Small business owners who have an e-mail marketing program in place know full well how important it is for their messages to make it to their recipients’ inboxes. E-mail clients have all sorts of clever ways of keeping your e-mail messages away from their users, all in the name of SPAM control.
We know our readers have opted in to our list and are just sitting there at their computers waiting for our newsletter to arrive! But the sad fact is the email clients don’t know this, and are using their best algorithms to determine if our message is SPAM or not.
Even a few percentage point increase in deliverability can make a huge difference in the bottom line. Here are two things I did with my own newsletter recently that made an immediate significant difference in getting my email to inboxes.
I know they BOTH worked because I did them at different times and saw results.
The text that appears in the From field of an email can be customized via the settings on your email campaign. The best From address is your company’s name. There are several reasons for this, but the main ones are recognition and avoiding spam filters.
First, using your company name consistently in all the emails you send will get your readers accustomed to seeing your name, and it will become more memorable to them over time.
Second, company names are more likely to make it through SPAM filters. For example, using the From text “Free Advertising” would be a red flag, even if that’s what your company does. Plus it doesn’t sound like a company name and a reader might assume it’s SPAM anyway, even if it makes it through.
When you set your email provider settings to “track opens” (this is probably a check box on one of your campaign screens), your email will automatically get a teeny little image inserted into it. This image is not visible to the reader, it’s usually transparent and is so small that it’s impossible to detect by a human.
However, the existence of this image (it’s called a “tracking beacon“) is one of the things junk mail filtering mechanisms look for when deciding what goes into the junk bin. This is because the tracking beacon, when loaded by an email client, can talk back to the computer that sent the email, telling it the email message was opened. This is the only way opens can be tracked.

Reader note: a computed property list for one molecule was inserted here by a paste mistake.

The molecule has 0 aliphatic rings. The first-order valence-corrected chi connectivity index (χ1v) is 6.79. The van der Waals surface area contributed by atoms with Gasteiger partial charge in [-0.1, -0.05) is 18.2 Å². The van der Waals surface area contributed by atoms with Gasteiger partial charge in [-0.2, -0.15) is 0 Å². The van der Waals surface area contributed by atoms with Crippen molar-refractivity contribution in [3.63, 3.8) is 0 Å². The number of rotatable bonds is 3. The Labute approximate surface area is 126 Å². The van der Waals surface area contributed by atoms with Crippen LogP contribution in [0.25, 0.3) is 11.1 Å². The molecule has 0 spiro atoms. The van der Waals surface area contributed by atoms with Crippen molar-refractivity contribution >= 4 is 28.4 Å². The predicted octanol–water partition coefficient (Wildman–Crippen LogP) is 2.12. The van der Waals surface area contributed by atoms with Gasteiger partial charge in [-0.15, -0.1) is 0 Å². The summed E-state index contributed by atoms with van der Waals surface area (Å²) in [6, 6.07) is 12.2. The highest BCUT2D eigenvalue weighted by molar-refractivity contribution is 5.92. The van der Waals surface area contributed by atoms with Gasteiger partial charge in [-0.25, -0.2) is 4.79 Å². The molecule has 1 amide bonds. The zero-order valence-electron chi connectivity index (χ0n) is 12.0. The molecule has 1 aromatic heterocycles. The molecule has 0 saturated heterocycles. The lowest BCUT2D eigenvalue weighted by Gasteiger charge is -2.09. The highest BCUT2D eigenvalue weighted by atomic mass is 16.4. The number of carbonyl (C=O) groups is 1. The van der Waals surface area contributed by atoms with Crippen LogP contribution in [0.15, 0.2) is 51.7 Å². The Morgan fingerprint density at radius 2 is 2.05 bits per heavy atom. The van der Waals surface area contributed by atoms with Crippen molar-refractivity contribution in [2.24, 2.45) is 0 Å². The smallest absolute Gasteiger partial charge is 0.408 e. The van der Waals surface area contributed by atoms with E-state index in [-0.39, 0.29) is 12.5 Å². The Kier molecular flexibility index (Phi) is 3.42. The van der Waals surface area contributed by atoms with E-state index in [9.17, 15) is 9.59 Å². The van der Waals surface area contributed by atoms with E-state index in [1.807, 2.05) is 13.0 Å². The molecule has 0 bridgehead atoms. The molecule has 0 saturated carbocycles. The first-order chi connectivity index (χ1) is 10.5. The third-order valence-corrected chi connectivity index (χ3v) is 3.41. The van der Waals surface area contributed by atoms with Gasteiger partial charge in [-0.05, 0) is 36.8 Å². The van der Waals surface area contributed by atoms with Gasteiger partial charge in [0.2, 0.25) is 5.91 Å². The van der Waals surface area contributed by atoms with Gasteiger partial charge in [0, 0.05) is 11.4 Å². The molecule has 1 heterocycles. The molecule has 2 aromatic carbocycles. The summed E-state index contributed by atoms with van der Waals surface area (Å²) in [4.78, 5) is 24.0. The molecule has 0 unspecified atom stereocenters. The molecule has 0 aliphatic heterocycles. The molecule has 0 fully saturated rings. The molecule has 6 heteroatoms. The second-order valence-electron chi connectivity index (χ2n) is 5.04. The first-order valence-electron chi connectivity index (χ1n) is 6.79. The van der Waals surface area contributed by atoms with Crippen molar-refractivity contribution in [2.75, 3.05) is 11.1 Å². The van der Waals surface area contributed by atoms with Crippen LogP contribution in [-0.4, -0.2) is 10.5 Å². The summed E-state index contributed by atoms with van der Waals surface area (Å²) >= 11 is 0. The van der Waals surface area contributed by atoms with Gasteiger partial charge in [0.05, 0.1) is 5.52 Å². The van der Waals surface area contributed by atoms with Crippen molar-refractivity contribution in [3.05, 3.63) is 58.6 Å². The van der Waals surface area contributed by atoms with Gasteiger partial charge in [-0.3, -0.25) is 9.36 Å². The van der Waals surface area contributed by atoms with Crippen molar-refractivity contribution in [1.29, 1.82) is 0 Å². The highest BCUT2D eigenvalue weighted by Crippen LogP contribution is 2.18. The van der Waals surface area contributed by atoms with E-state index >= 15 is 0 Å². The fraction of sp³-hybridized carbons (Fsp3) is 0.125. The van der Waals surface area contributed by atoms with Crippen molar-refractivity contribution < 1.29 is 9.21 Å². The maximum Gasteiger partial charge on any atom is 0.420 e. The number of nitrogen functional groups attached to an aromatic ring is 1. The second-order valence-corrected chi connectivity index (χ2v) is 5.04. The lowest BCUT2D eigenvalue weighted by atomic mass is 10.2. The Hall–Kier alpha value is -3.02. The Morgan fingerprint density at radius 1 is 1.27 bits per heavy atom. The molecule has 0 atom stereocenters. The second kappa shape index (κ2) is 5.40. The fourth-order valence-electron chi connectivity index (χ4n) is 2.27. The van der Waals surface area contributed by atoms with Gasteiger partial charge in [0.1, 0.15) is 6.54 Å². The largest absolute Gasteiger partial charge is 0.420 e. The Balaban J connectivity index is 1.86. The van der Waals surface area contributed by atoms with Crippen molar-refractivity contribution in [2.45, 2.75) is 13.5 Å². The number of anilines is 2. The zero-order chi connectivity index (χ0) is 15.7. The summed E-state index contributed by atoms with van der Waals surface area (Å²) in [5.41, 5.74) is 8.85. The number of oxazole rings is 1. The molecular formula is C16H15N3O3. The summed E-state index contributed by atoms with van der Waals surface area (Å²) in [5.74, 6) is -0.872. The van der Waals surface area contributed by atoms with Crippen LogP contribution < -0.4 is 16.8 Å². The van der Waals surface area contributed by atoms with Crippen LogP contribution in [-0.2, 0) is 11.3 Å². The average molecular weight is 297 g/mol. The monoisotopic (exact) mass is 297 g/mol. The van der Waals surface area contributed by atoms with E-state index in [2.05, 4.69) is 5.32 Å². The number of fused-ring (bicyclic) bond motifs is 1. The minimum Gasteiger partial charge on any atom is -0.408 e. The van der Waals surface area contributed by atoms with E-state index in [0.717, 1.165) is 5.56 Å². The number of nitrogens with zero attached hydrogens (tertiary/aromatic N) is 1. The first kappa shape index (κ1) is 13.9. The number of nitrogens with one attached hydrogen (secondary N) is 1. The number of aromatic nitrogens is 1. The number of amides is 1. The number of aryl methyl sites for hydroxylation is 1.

When you turn off the “track opens” setting, it will make your email more likely to bypass the junk mail filter. Yes, it also means that you won’t be able to track open rates, but open rates are inaccurate anyway (I’ll talk about that in another post).
When I did both of the above things, my deliverability rate increased, and hence my click-through rate also increased! So the next time you’re sending an email campaign, make sure your From text is your company name, and turn off your open tracking setting, and see if it makes a difference for you too.
I’ve been telling my clients for years, “Don’t get too comfortable with your Social Media marketing, it’s going to change tomorrow.” You may have noticed Facebook’s recent plethora of changes. They’ve changed the newsfeed (again), added a timeline (questionable usefulness), and they’re reducing the value of the Like button. Wait… what was that???
That’s right. The ubiquitous Like button, which has become so much a part of our online lives, is evolving into more of a voting mechanism. In my opinion, this is great news.
So what does this mean to you? You’ve spent countless hours and maybe thousands of dollars, increasing your “Likers” on your Facebook business page. It always seemed almost ridiculous to me, that we as marketers should be practically driven into a frenzy of getting people to “follow” our brand. 90% of our messages get ignored anyway. This is why small business marketers say their Facebook page doesn’t work for them. At least not in the sense that it gets them any business.